Gee. When you look at it like this, it's really an unattractive thing, isn't it? It was so charming against a brick-base greenhouse...


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RE: Transplant looking pretty bad...

That IS a big one! You have drainage?


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RE: Transplant looking pretty bad...

  • Posted by jim1961 6a Central Pa. (My Page) on
    Thu, Aug 21, 14 at 20:09

I just transplanted a rose bush recently...
Wow I just noticed the pic of how big your rose is... :-O

 photo IMG_1375_zpsebe29c21.jpg

OR the big boy umbrella:

 photo IMG_1372_zps095602df.jpg

This post was edited by jim1961 on Thu, Aug 21, 14 at 20:14


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RE: Transplant looking pretty bad...

Another way to do it is to put up long stakes, and put shadecloth over them, making a tent that will protect it from the sun.

I think that's what I would do, if it was mine.

If some of it is dying back, cut it back. As Seil said, that's a lot of plant for the poor roots to support.

Gophers got to my 8-ft-tall Ragged Robin, earlier this year, in the worst of the heat. He got cut back to about 4 ft., soaked overnight in water (the roots!), and replanted, with better gopher protection, and he's doing fine.

Jeri


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RE: Transplant looking pretty bad...

Wow, you need a steady slow clap just for getting that beast out of the ground!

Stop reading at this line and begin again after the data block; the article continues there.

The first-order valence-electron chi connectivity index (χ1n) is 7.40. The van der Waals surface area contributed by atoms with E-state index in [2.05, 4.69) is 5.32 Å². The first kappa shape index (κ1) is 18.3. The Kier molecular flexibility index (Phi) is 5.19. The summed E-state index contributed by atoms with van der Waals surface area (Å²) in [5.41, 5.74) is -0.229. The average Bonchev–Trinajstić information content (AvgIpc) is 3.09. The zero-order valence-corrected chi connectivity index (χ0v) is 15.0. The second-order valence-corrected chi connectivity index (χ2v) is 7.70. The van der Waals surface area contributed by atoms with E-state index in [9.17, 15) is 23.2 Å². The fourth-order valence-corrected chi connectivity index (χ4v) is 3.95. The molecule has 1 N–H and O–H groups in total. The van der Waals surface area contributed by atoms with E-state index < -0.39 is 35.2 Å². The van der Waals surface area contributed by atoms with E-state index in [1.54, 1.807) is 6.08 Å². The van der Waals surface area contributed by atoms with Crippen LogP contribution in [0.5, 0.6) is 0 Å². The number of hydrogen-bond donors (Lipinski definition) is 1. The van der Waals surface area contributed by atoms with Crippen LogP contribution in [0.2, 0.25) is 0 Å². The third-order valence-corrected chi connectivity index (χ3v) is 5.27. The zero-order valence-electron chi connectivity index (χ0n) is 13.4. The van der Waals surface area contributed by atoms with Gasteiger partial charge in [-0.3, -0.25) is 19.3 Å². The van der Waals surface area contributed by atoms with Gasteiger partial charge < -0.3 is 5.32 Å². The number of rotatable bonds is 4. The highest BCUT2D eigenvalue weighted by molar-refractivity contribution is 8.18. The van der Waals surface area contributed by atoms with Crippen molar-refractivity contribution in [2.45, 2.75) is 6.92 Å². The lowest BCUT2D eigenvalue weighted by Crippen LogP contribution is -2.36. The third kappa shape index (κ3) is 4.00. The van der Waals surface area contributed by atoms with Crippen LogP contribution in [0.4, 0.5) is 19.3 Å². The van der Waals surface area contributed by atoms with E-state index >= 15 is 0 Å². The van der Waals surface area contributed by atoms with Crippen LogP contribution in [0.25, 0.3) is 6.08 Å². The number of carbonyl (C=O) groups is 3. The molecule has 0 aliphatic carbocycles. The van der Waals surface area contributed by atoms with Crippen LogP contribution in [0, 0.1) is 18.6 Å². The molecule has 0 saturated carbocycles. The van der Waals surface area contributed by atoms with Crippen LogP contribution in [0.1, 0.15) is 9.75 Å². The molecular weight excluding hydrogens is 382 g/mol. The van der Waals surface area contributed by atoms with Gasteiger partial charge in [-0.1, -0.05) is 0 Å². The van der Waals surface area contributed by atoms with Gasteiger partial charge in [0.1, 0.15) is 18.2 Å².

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RE: Transplant looking pretty bad...

  • Posted by seil z6b MI (My Page) on
    Fri, Aug 22, 14 at 14:54

EGADS! What is that pot? It looks like the tote I keep my Christmas tree in! That is a pretty magnificent specimen to have dug up and potted. I'm sure that's why it's struggling. You probably lost a significant amount of the root ball when you dug it out and now that reduce root system is trying to feed and water way more top growth than it can. I would take off at least 1/3 of the top growth. It looks like you do have it up on blocks and that's good. You obviously can't put it on a pot trolley, lol. You'd need a fork lift to move that puppy! I think it's gorgeous and not at all unattractive. Do you have any photos of it in bloom?


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RE: Transplant looking pretty bad...

  • Posted by fori CA (My Page) on
    Fri, Aug 22, 14 at 15:45

Thanks. I'll find a stool and start chopping. :) It didn't have a very big root structure somehow. It's probably doomed.

It really didn't look that tall for some reason until we put it in the giant planter. It's a livestock tank that once held fish and was converted to a snail-proof veggie planter so it has plenty of holes. Super elegant!

I don't have photos of the whole plant in full bloom, but there's about a month in the spring where it looks good; then it starts to get scruffy. Here it is just getting started...or finishing. I don't remember. And there's the pot.


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RE: Transplant looking pretty bad...

Hey, THAT'S LOVELY!

Jeri


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RE: Transplant looking pretty bad...

  • Posted by jim1961 6a Central Pa. (My Page) on
    Sat, Aug 23, 14 at 14:24